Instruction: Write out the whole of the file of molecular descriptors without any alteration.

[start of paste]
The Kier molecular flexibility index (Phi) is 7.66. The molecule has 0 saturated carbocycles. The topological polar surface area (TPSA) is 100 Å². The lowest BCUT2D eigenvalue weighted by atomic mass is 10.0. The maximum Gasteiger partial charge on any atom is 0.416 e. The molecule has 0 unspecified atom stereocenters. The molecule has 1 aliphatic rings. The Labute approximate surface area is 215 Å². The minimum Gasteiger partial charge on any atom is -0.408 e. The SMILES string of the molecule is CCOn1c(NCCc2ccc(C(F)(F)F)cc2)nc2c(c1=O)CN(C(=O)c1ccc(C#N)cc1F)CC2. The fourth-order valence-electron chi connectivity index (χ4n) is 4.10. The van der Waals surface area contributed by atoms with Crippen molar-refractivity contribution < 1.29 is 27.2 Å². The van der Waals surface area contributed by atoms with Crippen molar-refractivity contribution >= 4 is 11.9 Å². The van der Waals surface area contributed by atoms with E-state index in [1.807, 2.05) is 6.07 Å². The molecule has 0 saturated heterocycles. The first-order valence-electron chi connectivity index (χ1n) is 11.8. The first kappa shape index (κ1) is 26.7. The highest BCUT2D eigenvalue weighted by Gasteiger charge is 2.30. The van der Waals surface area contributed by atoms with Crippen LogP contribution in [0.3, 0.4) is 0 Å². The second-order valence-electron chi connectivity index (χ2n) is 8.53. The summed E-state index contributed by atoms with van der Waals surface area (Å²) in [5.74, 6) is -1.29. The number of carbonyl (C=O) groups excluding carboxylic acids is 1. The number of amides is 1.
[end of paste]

The Kier molecular flexibility index (Phi) is 7.66. The molecule has 0 saturated carbocycles. The topological polar surface area (TPSA) is 100 Å². The lowest BCUT2D eigenvalue weighted by atomic mass is 10.0. The maximum Gasteiger partial charge on any atom is 0.416 e. The molecule has 0 unspecified atom stereocenters. The molecule has 1 aliphatic rings. The Labute approximate surface area is 215 Å². The minimum Gasteiger partial charge on any atom is -0.408 e. The SMILES string of the molecule is CCOn1c(NCCc2ccc(C(F)(F)F)cc2)nc2c(c1=O)CN(C(=O)c1ccc(C#N)cc1F)CC2. The fourth-order valence-electron chi connectivity index (χ4n) is 4.10. The van der Waals surface area contributed by atoms with Crippen molar-refractivity contribution < 1.29 is 27.2 Å². The van der Waals surface area contributed by atoms with Crippen molar-refractivity contribution >= 4 is 11.9 Å². The van der Waals surface area contributed by atoms with E-state index in [1.807, 2.05) is 6.07 Å². The molecule has 0 saturated heterocycles. The first-order valence-electron chi connectivity index (χ1n) is 11.8. The first kappa shape index (κ1) is 26.7. The highest BCUT2D eigenvalue weighted by Gasteiger charge is 2.30. The van der Waals surface area contributed by atoms with Crippen LogP contribution in [0.3, 0.4) is 0 Å². The second-order valence-electron chi connectivity index (χ2n) is 8.53. The summed E-state index contributed by atoms with van der Waals surface area (Å²) in [5.74, 6) is -1.29. The number of carbonyl (C=O) groups excluding carboxylic acids is 1. The number of amides is 1.